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Key Features

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  • Most common IgE-associated food allergens in children are milk egg, peanut, soy, wheat, tree nuts, fish, and shellfish

  • In older patients, fish, shellfish, peanut, and tree nuts are most often involved in allergic reactions, and may be lifelong allergies

  • The highest prevalence of food allergy is found in children with moderate to severe atopic dermatitis, with approximately 35% affected, whereas chronic conditions such as urticaria and asthma are much less likely due solely to food allergy.

  • Causes of food allergy

    • IgE-mediated

      • Gastrointestinal: Pollen-food allergy syndrome, immediate gastrointestinal anaphylaxis

      • Cutaneous: Urticaria, angioedema, morbilliform rashes, and flushing

      • Respiratory: Acute rhinoconjunctivitis, acute wheezing

      • Generalized: Anaphylactic shock

    • Mixed IgE- and non–IgE-mediated

      • Gastrointestinal: Eosinophilic esophagitis/gastroenteritis/colitis

      • Cutaneous: Atopic dermatitis

      • Respiratory: Asthma

    • Non–IgE-mediated

      • Gastrointestinal: Food protein–induced enterocolitis, proctocolitis, and enteropathy syndromes; celiac disease

      • Cutaneous: Contact dermatitis, dermatitis herpetiformis

      • Respiratory: Food-induced pulmonary hemosiderosis (Heiner syndrome)

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Clinical Findings

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  • For all IgE-mediated reactions, reactions to foods occur within minutes and up to 2 hours after ingestion

  • For non–IgE-mediated and mixed disorders, reactions can be delayed in onset for more than several hours, such as in FPIES, to possibly days later with onset of vomiting or an eczema flare after food exposure due to eosinophilic esophagitis or atopic dermatitis, respectively

  • At times, acute symptoms may occur, but the cause may not be obvious because of hidden food allergens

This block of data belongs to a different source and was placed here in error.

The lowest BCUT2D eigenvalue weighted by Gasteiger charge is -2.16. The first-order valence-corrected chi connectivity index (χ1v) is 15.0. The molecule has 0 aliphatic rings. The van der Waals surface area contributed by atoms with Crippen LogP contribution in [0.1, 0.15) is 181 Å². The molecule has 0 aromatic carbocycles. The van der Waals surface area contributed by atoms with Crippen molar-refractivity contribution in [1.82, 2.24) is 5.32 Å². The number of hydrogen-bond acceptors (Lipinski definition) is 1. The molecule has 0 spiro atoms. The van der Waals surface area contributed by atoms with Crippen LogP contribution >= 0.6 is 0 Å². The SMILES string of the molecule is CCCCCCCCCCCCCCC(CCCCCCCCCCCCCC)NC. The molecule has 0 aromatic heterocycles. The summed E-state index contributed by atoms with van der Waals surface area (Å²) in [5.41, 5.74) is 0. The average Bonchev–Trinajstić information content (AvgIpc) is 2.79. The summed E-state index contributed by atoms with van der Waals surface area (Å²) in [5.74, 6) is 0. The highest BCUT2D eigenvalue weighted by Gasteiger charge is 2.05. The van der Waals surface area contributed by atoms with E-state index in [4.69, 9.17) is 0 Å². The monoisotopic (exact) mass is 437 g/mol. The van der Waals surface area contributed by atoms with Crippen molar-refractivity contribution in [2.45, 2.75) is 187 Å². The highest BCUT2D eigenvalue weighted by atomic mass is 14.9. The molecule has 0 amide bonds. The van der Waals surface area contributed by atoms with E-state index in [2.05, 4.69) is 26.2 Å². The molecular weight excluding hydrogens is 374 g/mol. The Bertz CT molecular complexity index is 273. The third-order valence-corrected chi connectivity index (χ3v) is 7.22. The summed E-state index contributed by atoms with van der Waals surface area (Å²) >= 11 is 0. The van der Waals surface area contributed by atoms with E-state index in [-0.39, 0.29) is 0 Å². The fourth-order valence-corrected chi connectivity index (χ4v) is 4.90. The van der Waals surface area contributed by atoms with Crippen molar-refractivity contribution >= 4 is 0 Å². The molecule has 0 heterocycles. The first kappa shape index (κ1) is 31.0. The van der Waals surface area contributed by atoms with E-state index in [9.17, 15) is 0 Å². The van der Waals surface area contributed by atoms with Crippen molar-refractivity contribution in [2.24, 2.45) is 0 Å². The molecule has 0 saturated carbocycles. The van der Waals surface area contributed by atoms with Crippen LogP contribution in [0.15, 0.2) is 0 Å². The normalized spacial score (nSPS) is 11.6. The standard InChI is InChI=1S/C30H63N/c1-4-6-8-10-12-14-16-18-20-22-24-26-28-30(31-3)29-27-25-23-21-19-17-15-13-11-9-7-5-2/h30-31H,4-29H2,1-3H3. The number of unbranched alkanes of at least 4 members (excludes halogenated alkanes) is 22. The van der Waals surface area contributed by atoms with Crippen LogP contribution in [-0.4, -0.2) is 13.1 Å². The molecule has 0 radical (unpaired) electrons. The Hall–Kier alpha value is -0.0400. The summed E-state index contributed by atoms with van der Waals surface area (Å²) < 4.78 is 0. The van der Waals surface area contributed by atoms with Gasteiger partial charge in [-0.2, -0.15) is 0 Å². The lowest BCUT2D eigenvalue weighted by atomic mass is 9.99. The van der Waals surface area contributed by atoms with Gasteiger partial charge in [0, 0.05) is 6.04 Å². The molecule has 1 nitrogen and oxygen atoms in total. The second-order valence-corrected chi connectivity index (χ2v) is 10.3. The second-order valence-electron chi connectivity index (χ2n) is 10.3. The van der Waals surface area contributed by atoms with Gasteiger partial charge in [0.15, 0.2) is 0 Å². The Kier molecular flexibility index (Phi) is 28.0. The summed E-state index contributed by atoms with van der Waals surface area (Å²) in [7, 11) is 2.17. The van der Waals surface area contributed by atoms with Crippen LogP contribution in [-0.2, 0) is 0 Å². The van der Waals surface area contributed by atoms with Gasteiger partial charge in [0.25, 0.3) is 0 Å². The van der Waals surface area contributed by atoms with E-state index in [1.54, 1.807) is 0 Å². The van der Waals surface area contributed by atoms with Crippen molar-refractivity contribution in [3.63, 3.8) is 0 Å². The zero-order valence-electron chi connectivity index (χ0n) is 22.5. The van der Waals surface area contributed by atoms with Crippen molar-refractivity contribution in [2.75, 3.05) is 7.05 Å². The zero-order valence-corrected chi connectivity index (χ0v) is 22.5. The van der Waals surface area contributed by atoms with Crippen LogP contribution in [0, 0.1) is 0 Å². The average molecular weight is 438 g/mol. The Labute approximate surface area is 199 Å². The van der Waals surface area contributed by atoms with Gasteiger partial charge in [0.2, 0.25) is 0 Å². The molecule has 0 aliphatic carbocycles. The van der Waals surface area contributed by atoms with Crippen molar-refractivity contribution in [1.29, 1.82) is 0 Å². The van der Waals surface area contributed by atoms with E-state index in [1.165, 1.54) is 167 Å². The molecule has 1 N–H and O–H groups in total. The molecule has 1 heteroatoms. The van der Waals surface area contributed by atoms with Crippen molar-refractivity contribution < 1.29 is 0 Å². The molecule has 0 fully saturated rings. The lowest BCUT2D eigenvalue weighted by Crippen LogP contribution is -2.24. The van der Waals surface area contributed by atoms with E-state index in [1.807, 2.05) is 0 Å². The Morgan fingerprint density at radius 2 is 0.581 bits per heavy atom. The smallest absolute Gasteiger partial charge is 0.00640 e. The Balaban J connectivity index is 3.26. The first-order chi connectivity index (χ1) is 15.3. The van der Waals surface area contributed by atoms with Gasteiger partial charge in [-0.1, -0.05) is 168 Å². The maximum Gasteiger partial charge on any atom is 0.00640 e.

• Hives, flushing, facial angioedema, and mouth or throat itching are common

  • In severe cases, angioedema of the tongue, uvula, pharynx, or upper airway can occur

  • Gastrointestinal symptoms include abdominal discomfort or pain, nausea, vomiting, and diarrhea

  • Children with food allergy may occasionally have isolated rhinoconjunctivitis or wheezing

  • Rarely, anaphylaxis to food may involve only cardiovascular collapse.

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Diagnosis

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  • A thorough medical history is crucial in identifying symptoms associated with potential food allergy

  • History of a temporal relationship between the ingestion of a suspected food and onset of a reaction—as well as the nature and duration of symptoms observed—is important in establishing the diagnosis

  • Prick skin testing is useful to rule out a suspected food allergen

  • Double-blind, placebo-controlled food challenge is considered the gold standard for diagnosing food allergy, except in severe reactions

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Treatment

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  • Elimination and avoidance of foods that have been documented to cause allergic reactions

  • Consultation with a dietitian familiar with food allergy may be helpful, especially when common foods such as milk, egg, peanut, soy, or wheat are involved

  • All patients with a history of IgE-mediated food allergy should carry self-injectable epinephrine (Auvi-Q or Epipen) and a fast-acting antihistamine, have an anaphylaxis action plan, and consider wearing medical identification jewelry

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